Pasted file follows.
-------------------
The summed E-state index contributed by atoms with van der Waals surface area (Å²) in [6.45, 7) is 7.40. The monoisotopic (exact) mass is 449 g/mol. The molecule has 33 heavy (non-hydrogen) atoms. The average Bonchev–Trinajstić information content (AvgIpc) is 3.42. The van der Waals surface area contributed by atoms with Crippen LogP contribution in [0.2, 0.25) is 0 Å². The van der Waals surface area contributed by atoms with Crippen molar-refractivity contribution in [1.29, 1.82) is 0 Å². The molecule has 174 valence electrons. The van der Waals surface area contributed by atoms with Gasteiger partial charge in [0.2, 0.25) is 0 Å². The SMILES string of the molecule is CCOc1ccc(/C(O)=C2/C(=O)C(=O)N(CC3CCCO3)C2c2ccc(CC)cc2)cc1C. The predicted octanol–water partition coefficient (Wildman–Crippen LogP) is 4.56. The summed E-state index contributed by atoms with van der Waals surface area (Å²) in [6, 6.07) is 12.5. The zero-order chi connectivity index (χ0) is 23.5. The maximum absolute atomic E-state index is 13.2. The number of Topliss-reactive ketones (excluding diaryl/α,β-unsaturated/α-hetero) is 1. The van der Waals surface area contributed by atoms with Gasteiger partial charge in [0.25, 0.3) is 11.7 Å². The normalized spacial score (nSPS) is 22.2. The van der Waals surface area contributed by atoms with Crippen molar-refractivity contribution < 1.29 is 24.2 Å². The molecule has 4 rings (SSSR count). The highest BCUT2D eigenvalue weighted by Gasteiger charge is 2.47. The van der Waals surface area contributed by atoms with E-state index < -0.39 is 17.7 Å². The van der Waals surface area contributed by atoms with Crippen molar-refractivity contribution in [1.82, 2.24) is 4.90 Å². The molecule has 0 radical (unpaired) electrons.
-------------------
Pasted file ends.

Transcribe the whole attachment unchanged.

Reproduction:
The summed E-state index contributed by atoms with van der Waals surface area (Å²) in [6.45, 7) is 7.40. The monoisotopic (exact) mass is 449 g/mol. The molecule has 33 heavy (non-hydrogen) atoms. The average Bonchev–Trinajstić information content (AvgIpc) is 3.42. The van der Waals surface area contributed by atoms with Crippen LogP contribution in [0.2, 0.25) is 0 Å². The van der Waals surface area contributed by atoms with Crippen molar-refractivity contribution in [1.29, 1.82) is 0 Å². The molecule has 174 valence electrons. The van der Waals surface area contributed by atoms with Gasteiger partial charge in [0.2, 0.25) is 0 Å². The SMILES string of the molecule is CCOc1ccc(/C(O)=C2/C(=O)C(=O)N(CC3CCCO3)C2c2ccc(CC)cc2)cc1C. The predicted octanol–water partition coefficient (Wildman–Crippen LogP) is 4.56. The summed E-state index contributed by atoms with van der Waals surface area (Å²) in [6, 6.07) is 12.5. The zero-order chi connectivity index (χ0) is 23.5. The maximum absolute atomic E-state index is 13.2. The number of Topliss-reactive ketones (excluding diaryl/α,β-unsaturated/α-hetero) is 1. The van der Waals surface area contributed by atoms with Gasteiger partial charge in [0.25, 0.3) is 11.7 Å². The normalized spacial score (nSPS) is 22.2. The van der Waals surface area contributed by atoms with Crippen molar-refractivity contribution < 1.29 is 24.2 Å². The molecule has 4 rings (SSSR count). The highest BCUT2D eigenvalue weighted by Gasteiger charge is 2.47. The van der Waals surface area contributed by atoms with E-state index < -0.39 is 17.7 Å². The van der Waals surface area contributed by atoms with Crippen molar-refractivity contribution in [1.82, 2.24) is 4.90 Å². The molecule has 0 radical (unpaired) electrons.